Ask Professor Puzzler
Do you have a question you would like to ask Professor Puzzler? Click here to ask your question!
Dave, an 8th grader, asks:
Let's say you are making a list. Would you, or would you not put a comma before the “and”?
Good question. What Dave is referring to here is the Oxford comma, sometimes also called the “serial comma.” We know that we should put a comma between each item in a list to avoid confusion, but there is some debate over whether there should be a comma after the second-to-last item.
“Today we went to the store and bought milk, bread, eggs, and apples.”
The comma after the word “eggs” is an example of the Oxford comma. Some say that this is unnecessary, because the word “and” indicates the almost-end of the list and serves the same function as a comma.
Those opposed to the Oxford comma would write that sentence this way:
“Today we went to the store and bought milk, bread, eggs and apples.”
Now, the addition of an Oxford comma may not seem like a big deal in a short sentence like this. But the longer the sentence gets, the more useful it can be. And I don’t mean “longer” in the sense of more items in the list, but more complex “items,” such as phrases rather than single words.
“When interviewing potential new employees, Richard was careful to pay attention to each candidate’s sense of confidence in their abilities, attitude toward their previous education and employment and their ability to express themselves in a succinct manner.”
That’s a pretty long sentence, and each item is much longer than in our previous sentences. Do you see how the section “education and employment and their ability” could be confusing upon first reading? Without the Oxford comma here, that last segment is a lot longer and starts to feel like a run-on sentence.
Let’s look at this sentence again with the Oxford comma:
“When interviewing potential new employees, Richard was careful to pay attention to each candidate’s sense of confidence in their abilities, attitude toward their previous education and employment, and their ability to express themselves in a succinct manner.”
By using the Oxford comma, we help to avoid confusion about whether the word “and” is being used as a part of one of the list items, or indicating the last item of the list.
Those who recommend the use of the Oxford comma will also use sentences similar to the following one, as an example for why we need that extra comma:
“I’m grateful to my sisters, Jan and Devon.”
What is the speaker saying here? Are they grateful for their two sisters who are named Jan and Devon, or are they grateful to their sisters and two other people named Jan and Devon? In other words, does the comma introduce the first item in a list, or does it introduce an elaboration upon that first item?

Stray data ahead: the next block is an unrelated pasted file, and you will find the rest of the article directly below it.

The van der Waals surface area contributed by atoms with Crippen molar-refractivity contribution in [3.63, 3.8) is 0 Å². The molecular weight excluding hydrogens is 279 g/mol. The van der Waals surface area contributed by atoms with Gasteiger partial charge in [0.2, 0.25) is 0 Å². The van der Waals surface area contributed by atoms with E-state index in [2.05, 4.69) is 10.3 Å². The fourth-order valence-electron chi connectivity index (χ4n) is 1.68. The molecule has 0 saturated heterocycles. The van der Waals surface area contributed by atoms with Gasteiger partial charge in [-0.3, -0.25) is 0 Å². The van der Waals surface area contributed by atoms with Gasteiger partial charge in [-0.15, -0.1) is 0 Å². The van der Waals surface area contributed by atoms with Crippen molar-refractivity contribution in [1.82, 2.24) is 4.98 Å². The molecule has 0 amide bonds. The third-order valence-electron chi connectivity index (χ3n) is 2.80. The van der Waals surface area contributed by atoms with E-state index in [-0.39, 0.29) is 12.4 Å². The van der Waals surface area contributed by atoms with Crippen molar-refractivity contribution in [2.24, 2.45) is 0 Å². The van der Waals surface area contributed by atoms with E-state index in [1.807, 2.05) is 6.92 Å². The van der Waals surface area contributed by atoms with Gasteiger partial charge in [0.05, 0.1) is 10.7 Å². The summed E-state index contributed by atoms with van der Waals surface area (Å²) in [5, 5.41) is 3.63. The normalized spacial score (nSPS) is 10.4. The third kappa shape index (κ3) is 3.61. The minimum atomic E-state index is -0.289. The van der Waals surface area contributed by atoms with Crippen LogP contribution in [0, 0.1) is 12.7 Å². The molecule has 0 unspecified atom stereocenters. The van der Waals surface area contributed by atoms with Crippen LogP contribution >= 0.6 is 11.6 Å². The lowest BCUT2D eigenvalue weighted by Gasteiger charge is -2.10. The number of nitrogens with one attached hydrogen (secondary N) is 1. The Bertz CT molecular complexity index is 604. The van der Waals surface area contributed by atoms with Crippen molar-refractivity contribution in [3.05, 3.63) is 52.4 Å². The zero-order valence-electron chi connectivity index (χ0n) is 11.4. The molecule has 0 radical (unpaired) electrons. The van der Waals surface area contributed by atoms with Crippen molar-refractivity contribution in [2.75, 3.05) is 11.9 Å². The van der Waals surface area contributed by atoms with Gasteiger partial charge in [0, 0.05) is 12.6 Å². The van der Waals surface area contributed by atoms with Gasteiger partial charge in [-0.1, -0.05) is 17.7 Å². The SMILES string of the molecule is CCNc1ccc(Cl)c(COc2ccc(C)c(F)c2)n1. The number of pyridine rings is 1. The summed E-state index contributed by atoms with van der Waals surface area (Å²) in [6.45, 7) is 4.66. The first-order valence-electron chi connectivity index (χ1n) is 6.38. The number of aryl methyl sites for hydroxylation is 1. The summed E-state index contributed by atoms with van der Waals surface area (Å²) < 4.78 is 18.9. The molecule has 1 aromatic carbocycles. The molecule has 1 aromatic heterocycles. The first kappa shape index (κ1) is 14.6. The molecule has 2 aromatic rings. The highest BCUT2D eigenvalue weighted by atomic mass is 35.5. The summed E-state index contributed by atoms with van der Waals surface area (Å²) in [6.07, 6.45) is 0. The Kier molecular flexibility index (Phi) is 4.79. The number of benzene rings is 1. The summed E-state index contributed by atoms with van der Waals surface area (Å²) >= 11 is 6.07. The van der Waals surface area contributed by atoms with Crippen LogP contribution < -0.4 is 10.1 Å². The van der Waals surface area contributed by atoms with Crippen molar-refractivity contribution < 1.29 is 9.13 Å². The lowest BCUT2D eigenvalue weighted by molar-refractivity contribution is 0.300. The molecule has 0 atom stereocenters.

So that's an explanation of the Oxford comma.
But that’s not what this question is asking. The question is asking whether the Oxford comma should be used in general.
Well, first I’ll tell you what a couple style guides recommend.
The Chicago Manual of Style says the following:
“When a conjunction joins the last two elements in a series of three or more, a comma—known as the serial or series comma or the Oxford comma—should appear before the conjunction. Chicago strongly recommends this widely practiced usage … since it prevents ambiguity.” (6.18)
The AP Stylebook, on the other hand, says to omit the Oxford comma in a simple series, but recommends it for a longer, more complex series (like the second pair of sentence examples above).
Personally, I use the Oxford comma even in a simple series, following Chicago’s recommendation. For one thing, consistency is important, and rather than trying to determine how “complex” a complex sentence must be before it merits a serial comma, I think it’s best to use it in every series. When we are able to expect the Oxford comma to be used, we don’t have to wonder while reading whether an “and” is a conclusion of a series or part of a series element. (For example, “For breakfast we had eggs, bacon, toast and jam.” One might expect “toast and jam” to be a combined element, and so without the Oxford comma, you have to finish the sentence before you figure out what the “and” is doing.)
The role of punctuation is to make our words easy to understand, and having the consistent structure of an Oxford comma in place aids in understanding. The more consistent we can be with punctuation, the more attention we can focus on the words themselves, and the more quickly and easily we’ll be able to read and understand another’s writing.